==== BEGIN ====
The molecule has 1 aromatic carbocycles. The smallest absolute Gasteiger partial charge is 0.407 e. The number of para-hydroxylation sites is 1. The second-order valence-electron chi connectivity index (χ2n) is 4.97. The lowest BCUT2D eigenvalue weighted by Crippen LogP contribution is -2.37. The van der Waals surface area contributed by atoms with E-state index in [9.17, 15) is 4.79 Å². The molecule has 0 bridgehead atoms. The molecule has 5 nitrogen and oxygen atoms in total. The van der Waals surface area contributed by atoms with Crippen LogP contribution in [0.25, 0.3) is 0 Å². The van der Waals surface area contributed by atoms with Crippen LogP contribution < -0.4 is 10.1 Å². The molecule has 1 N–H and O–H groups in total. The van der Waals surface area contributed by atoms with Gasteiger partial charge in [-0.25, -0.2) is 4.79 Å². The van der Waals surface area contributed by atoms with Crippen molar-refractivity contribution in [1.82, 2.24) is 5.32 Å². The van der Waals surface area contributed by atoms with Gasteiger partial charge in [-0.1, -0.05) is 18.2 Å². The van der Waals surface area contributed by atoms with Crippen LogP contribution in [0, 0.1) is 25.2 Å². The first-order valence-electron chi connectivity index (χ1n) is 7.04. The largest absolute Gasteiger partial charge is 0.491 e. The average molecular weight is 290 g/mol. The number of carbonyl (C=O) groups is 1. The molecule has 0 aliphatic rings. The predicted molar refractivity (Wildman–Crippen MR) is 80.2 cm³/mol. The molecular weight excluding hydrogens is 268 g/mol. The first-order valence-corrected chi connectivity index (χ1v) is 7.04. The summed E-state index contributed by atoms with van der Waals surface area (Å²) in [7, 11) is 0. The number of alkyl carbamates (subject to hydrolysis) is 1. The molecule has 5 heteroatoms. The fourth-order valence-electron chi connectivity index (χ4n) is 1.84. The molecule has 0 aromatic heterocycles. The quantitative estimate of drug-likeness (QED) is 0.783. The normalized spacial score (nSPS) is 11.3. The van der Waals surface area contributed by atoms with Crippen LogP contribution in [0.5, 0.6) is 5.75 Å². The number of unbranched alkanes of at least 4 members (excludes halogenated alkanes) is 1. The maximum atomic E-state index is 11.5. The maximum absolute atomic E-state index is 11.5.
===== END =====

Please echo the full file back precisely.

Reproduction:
The molecule has 1 aromatic carbocycles. The smallest absolute Gasteiger partial charge is 0.407 e. The number of para-hydroxylation sites is 1. The second-order valence-electron chi connectivity index (χ2n) is 4.97. The lowest BCUT2D eigenvalue weighted by Crippen LogP contribution is -2.37. The van der Waals surface area contributed by atoms with E-state index in [9.17, 15) is 4.79 Å². The molecule has 0 bridgehead atoms. The molecule has 5 nitrogen and oxygen atoms in total. The van der Waals surface area contributed by atoms with Crippen LogP contribution in [0.25, 0.3) is 0 Å². The van der Waals surface area contributed by atoms with Crippen LogP contribution < -0.4 is 10.1 Å². The molecule has 1 N–H and O–H groups in total. The van der Waals surface area contributed by atoms with Gasteiger partial charge in [-0.25, -0.2) is 4.79 Å². The van der Waals surface area contributed by atoms with Crippen molar-refractivity contribution in [1.82, 2.24) is 5.32 Å². The van der Waals surface area contributed by atoms with Gasteiger partial charge in [-0.1, -0.05) is 18.2 Å². The van der Waals surface area contributed by atoms with Crippen LogP contribution in [0, 0.1) is 25.2 Å². The first-order valence-electron chi connectivity index (χ1n) is 7.04. The largest absolute Gasteiger partial charge is 0.491 e. The average molecular weight is 290 g/mol. The number of carbonyl (C=O) groups is 1. The molecule has 0 aliphatic rings. The predicted molar refractivity (Wildman–Crippen MR) is 80.2 cm³/mol. The molecular weight excluding hydrogens is 268 g/mol. The first-order valence-corrected chi connectivity index (χ1v) is 7.04. The summed E-state index contributed by atoms with van der Waals surface area (Å²) in [7, 11) is 0. The number of alkyl carbamates (subject to hydrolysis) is 1. The molecule has 5 heteroatoms. The fourth-order valence-electron chi connectivity index (χ4n) is 1.84. The molecule has 0 aromatic heterocycles. The quantitative estimate of drug-likeness (QED) is 0.783. The normalized spacial score (nSPS) is 11.3. The van der Waals surface area contributed by atoms with Crippen LogP contribution in [0.5, 0.6) is 5.75 Å². The number of unbranched alkanes of at least 4 members (excludes halogenated alkanes) is 1. The maximum atomic E-state index is 11.5. The maximum absolute atomic E-state index is 11.5.